It’s not a glamorous business, logistics. Doesn’t make the mainstream news very often. And it’s not likely to be the top career choice for most people.
It’s understandable. After all, how interesting can it be to move boxes from point A to point B?
Put like that, it’s not much to write home about. But now, with driverless vehicles everywhere, augmented reality glasses and exoskeletons for warehouse workers, and robotics and automation technologies of all kinds promising to transform the industry worldwide, logistics is about to get much more interesting. Continue reading DHL could stop Amazon from taking over the world. Probably
A human eye transmits data to the brain at a rate of approximately 10 million bits a second, which is about the equivalent of the capacity of some Ethernet connections.
This was the finding of a study by researchers at the University of Pennsylvania School of Medicine, and while that may be debatable, and perhaps doesn’t tell the whole story of the complexity of the human eye, it’s probably a widely accepted idea that our eyes collect and transmit more data than do our other “sensors”, if they can be called that – the ones for sound, touch, smell and taste – which, with sight, make up our five human senses.
In this interview, Stefan Hartung, a senior member of the board at Bosch, talks extensively about the industrial internet, detailing some of the components and devices the company uses to give old machines a new lease of life, and provides some insight into the company’s plans going forward
Bosch is as relevant in today’s computerised world as it was after the end of the first industrial age, and the company’s main concern now is keeping it that way.
Its relevance comes from making the power tools and household appliances most readers will be familiar with, and also from its development of ideas and technologies which are likely to shape a future which many of us haven’t even thought about yet.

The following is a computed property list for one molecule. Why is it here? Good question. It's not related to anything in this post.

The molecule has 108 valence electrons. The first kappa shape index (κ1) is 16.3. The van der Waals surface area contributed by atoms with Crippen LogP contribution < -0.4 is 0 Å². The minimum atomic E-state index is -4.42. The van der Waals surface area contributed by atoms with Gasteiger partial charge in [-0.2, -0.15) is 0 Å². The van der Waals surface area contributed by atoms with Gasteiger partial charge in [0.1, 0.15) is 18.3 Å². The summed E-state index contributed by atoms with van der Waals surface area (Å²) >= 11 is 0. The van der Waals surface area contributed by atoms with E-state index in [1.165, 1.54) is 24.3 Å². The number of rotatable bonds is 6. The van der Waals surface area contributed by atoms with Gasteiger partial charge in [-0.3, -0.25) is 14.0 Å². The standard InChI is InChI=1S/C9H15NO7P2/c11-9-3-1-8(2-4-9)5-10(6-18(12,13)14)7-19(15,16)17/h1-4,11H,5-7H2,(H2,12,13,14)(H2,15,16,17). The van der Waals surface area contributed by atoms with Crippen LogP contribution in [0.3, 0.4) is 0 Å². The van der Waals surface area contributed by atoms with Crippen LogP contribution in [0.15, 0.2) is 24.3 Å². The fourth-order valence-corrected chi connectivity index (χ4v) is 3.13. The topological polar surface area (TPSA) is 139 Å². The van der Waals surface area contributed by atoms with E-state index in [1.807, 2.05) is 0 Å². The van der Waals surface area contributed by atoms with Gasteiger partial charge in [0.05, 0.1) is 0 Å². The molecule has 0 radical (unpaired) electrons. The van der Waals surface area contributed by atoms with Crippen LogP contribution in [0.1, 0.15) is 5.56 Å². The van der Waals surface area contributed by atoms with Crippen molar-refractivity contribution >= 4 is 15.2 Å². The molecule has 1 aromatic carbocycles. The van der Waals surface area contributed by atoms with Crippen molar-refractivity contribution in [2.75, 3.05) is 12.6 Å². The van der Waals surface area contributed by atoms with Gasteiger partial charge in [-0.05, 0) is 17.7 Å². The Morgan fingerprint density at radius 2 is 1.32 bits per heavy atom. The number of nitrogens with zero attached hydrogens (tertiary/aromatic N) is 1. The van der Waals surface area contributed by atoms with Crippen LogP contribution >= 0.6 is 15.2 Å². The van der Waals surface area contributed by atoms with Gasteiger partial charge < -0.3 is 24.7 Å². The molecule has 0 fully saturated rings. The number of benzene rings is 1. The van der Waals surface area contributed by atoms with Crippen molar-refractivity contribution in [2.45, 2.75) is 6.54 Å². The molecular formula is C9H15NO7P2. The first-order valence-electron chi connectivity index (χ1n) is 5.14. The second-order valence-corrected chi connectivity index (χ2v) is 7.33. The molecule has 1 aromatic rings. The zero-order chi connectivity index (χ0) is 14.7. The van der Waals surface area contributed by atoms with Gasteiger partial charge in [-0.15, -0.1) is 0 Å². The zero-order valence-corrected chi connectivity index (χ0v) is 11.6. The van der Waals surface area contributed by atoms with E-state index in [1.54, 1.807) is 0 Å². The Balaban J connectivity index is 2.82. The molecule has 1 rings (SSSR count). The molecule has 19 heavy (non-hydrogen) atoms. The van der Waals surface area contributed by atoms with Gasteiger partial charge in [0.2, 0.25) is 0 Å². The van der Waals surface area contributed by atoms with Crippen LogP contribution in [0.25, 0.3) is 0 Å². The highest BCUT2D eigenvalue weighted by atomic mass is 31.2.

Nowadays, all the talk is of Industry 4.0, an umbrella term to describe a range of technologies which have at their centre two tiny components: sensors and chips – both of which are Bosch’s essential stock in trade.
The real world and its digital twin are collaborating to bring forth something called “mass customisation”, a new manufacturing culture which, as the term suggests, will be the basis for the most diverse ecosystem of engineered products ever seen.
China’s enthusiasm for new technology, combined with its paranoia about being left behind in a globally intensifying high-tech competition, sometimes leads it to create small bubbles in its economy which may or may not dissipate in the disciplined manner in which the markets they encompass may have emerged in the first place.
So the rumours were true about the home automation device. Some of the other rumours ahead of the ongoing Apple Worldwide Developers Conference were also true, but then there have been some surprises as well.
First, the home automation device. Apple has launched what it calls HomePod – a voice assistant much like Amazon Alexa-enabled Echo and Google Home – within which Siri will live.
“This important research indicates public opinion of the future of the industry has taken a measurable, positive jump as people acknowledge the strong connection between this industry, the US economy and the American way of life.
In an exclusive interview with RoboticsAndAutomationNews.com, Annaswamy says: “Apple and other large companies moving into India is one of the good things that is happening with the Make in India campaign, which the government has been promoting on a large scale. Continue reading What’s in the stars for manufacturing in India?
Tend says its new in.control platform is the first smart cloud robotics platform for remote control, monitoring and analysis of production lines.
Tend announced it has introduced the first hardware-agnostic, smart cloud robotics software platform that allows manufacturers to remotely control, monitor and analyze the performance of their robots and production equipment from their mobile devices.